The Second Serbian Uprising
This year is the 200th anniversary of the Second Serbian Uprising that led to autonomy from the Ottomans for Serbs living in the Belgrade Pashalik.
By the early 19th Century Ottoman rule in the Balkans had declined to the extent that local governors became the real rulers in their localities, paying lip service to the commands of the Sublime Porte in Istanbul.
In 1801, janissary commanders murdered the reformist governor of the Belgrade province, Haci Mustafa, known as the ĎMother of the Serbsí. Unusually, Serbs were allowed to carry weapons and had a relatively enlightened feudal system by the standards of the day. However, after the murder relations deteriorated, not only with the Serbian peasants, but also with the Sipahi landlords who also hated the janissaries.
In 1804 the janissaries slaughtered hundreds of local Serbian chieftains, known as Knez, in what they regarded as a pre-emptive strike. Trade in pigs across the border into Habsburg territory had grown despite the 1789-92 war, and weapons crossed the border into the hands of bandit groups known as Hajduk. The slaughter led to the First Serbian Uprising led by a former Habsburg volunteer and pig farmer, Karadjordje. While the uprising started with limited aims, it soon became a brutal conflict on both sides, forcing the Sultan, Selim, to dispatch an army that was defeated at Nis in the summer of 1805.
The revolt became part of wider power play in the region following Napoleonís occupation of former Habsburg territories in the region and the Russian war against the Ottomans over the Danube principalities. Karadjordje decided to throw his lot in with the Russians. This was fine until the Russianís made peace following Napoleonís invasion of Russia in 1812. Free from the Russian threat, three Ottoman armies converged on Belgrade in 1813 and the uprising was at an end.
There were attempts at reconciliation under a new governor, Suleyman Pasha. However, by 1815 repression had returned and this resulted in the Second Serbian Uprising, led by Milos Obrenovic, starting on 23 April 1815. He was another pig farmer, but he learned from the first uprising and avoided major military confrontations with the Ottomans. His strategy was to negotiate a deal with the Ottomans.
Not that he didnít raise forces and fight battles. When elected he famously said, "Here I am, here you are. War to the Turks!". There were actions at Cacak, Ljubic, Palez and Dublje before the Ottomans were driven from the Pashalik.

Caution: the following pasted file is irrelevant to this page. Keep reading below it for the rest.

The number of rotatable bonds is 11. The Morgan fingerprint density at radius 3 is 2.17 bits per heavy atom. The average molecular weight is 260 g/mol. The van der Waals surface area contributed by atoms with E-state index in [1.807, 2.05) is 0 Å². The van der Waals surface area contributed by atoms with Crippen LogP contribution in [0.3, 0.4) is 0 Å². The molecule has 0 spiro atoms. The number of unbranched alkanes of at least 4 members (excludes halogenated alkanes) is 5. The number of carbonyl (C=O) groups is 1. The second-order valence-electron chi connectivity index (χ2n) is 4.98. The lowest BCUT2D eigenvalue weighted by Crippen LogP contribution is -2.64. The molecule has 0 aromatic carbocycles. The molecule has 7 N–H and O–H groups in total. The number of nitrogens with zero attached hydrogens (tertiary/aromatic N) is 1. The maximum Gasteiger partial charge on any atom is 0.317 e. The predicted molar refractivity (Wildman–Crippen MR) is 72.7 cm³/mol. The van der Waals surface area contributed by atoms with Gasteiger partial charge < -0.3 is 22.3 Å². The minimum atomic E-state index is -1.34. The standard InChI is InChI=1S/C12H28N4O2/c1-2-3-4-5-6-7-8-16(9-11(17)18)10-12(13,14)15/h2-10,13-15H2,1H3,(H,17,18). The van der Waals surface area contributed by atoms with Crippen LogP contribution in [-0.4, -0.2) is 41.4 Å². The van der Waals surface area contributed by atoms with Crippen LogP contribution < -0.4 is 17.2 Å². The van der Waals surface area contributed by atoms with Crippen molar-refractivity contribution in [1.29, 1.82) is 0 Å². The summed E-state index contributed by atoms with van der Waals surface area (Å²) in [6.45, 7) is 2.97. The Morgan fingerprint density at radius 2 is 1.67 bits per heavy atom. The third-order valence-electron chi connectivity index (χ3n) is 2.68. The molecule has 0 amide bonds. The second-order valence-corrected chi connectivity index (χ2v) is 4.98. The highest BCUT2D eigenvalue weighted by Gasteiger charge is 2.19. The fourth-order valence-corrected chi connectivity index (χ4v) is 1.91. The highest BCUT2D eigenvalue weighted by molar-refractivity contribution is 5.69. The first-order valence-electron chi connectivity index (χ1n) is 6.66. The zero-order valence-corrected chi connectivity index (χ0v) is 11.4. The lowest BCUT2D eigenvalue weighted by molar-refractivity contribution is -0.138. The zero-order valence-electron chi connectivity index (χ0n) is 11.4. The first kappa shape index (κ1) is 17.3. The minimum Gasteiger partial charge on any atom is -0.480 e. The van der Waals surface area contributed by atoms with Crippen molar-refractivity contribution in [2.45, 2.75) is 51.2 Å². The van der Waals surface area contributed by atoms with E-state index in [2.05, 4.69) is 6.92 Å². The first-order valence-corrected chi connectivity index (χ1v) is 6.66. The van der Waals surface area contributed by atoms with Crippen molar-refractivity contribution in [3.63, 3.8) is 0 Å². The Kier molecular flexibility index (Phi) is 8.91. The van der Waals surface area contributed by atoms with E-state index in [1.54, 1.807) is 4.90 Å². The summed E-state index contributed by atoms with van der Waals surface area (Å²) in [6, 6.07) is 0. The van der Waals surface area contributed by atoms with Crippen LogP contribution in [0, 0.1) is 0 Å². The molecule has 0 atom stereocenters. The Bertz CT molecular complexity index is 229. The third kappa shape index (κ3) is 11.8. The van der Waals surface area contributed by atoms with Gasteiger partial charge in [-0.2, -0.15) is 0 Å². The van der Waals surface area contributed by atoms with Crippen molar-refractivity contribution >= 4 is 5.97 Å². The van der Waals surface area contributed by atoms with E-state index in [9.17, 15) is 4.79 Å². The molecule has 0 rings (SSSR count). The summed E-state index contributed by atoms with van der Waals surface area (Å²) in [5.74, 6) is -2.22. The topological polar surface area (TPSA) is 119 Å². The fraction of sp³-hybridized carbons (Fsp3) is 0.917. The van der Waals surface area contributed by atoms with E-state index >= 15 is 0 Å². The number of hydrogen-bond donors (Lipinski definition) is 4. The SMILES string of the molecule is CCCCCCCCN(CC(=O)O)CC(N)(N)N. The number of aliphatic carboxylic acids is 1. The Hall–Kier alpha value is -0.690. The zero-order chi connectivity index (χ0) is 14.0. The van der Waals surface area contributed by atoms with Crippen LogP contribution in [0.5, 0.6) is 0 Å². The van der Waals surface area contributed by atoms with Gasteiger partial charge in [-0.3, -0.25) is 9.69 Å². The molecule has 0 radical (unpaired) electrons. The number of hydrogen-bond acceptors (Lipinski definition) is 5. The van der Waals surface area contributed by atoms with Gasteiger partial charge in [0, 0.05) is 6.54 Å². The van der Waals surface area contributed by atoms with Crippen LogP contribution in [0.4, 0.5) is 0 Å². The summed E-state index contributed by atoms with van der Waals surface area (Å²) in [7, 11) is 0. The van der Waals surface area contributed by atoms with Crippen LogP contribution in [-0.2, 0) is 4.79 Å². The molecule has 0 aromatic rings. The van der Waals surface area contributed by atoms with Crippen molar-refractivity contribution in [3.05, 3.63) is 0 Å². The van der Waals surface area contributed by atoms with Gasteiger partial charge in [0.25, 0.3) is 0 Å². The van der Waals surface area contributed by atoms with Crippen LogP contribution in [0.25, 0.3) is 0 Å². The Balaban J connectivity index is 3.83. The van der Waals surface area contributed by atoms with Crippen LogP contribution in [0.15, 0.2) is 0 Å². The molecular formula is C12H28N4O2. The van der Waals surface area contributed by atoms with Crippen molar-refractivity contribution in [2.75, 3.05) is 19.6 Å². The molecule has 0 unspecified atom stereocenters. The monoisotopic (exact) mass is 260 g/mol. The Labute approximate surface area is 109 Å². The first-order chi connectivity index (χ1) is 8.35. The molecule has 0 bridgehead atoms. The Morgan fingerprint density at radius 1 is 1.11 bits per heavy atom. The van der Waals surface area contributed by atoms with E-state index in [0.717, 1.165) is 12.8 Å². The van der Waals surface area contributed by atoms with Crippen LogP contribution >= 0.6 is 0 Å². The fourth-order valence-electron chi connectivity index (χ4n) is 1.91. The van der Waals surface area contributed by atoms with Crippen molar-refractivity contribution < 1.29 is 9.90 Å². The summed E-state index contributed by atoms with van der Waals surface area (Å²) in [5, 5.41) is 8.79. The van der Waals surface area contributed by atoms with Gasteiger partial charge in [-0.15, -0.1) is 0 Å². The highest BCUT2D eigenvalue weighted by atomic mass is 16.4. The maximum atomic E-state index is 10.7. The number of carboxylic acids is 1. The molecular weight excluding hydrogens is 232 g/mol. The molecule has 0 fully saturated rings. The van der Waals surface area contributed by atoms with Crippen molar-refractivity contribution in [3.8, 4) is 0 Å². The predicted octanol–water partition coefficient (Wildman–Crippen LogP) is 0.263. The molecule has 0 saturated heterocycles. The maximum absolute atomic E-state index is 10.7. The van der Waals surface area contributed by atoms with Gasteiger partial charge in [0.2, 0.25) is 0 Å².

We donít know a great deal about these actions. They appear to have been mostly defensive actions by the Ottomans who defended entrenchments that were stormed by the Serbian forces. On several occasions, negotiated surrenders ended the action with the Ottomans withdrawing leaving any cannon behind. The strategy was not to repeat the barbarity of the first uprising, to make a negotiated peace possible. For example at Dublje, the Bosnian Pasha was captured after his army fled. He was treated well, given presents and allowed to return home.
In mid-1815, the first negotiations began and agreement was reached on a form of partial autonomy. The Ottomans were wary of the Russians after Napoleonís defeat at Waterloo and were busy with unrest elsewhere in the empire. In 1816, formal documents acknowledged the Serbian Principality under which they paid a yearly tax to the Porte and had a garrison of Turkish troops in Belgrade until 1867. However, it was, in most other matters, an independent state.
In 1817, Karadjordje, the leader of the First Uprising, returned to Serbia as an emissary of the Greek revolution and was assassinated at Obrenović's orders. Wider revolution in the Balkans was no part of Obrenovicís strategy. Obrenović later received the title of Prince of Serbia and Serbia gained formal independence in 1878 under the Treaty of Berlin.
The Serbian forces of the uprising would be irregulars, although not without significant military experience. Not only did they have a right to bear arms, but also had been formed into militia and Hayduk units. Serbian refugees from the first uprising living in the Banat and Syrmia also crossed the border to join them. However, the Austrianís remained neutral, as they were more concerned that the uprising would undermine their Grenzer regiments in the military border.
The Ottoman army would have been typical of the period with provincial janissaries, sipahi, and segban infantry. Numbers are as always difficult to assess, although Ranke says there were 10,000 Ottoman troops in the Pashalik at the outbreak of the uprising.
Below are my Serbian troops of the period. From paintings they looked very similar to the Greeks and so I have used 28mm figures from the new range by Steve Barber.
and a tabletop skirmish with some Ottoman troops
Ranke. The History of Servia and the Servian Revolution. Bohn 1853
Judah. The Serbs. Yale 1997
Glenny. The Balkans. Granta 1999
Askan. Ottoman Wars 1700-1870. Longman 2007
Nicolle. Armies of the Ottoman Empire 1775-1820. Osprey 1998
Rothenberg. The Military Border in Croatia 1740-1881
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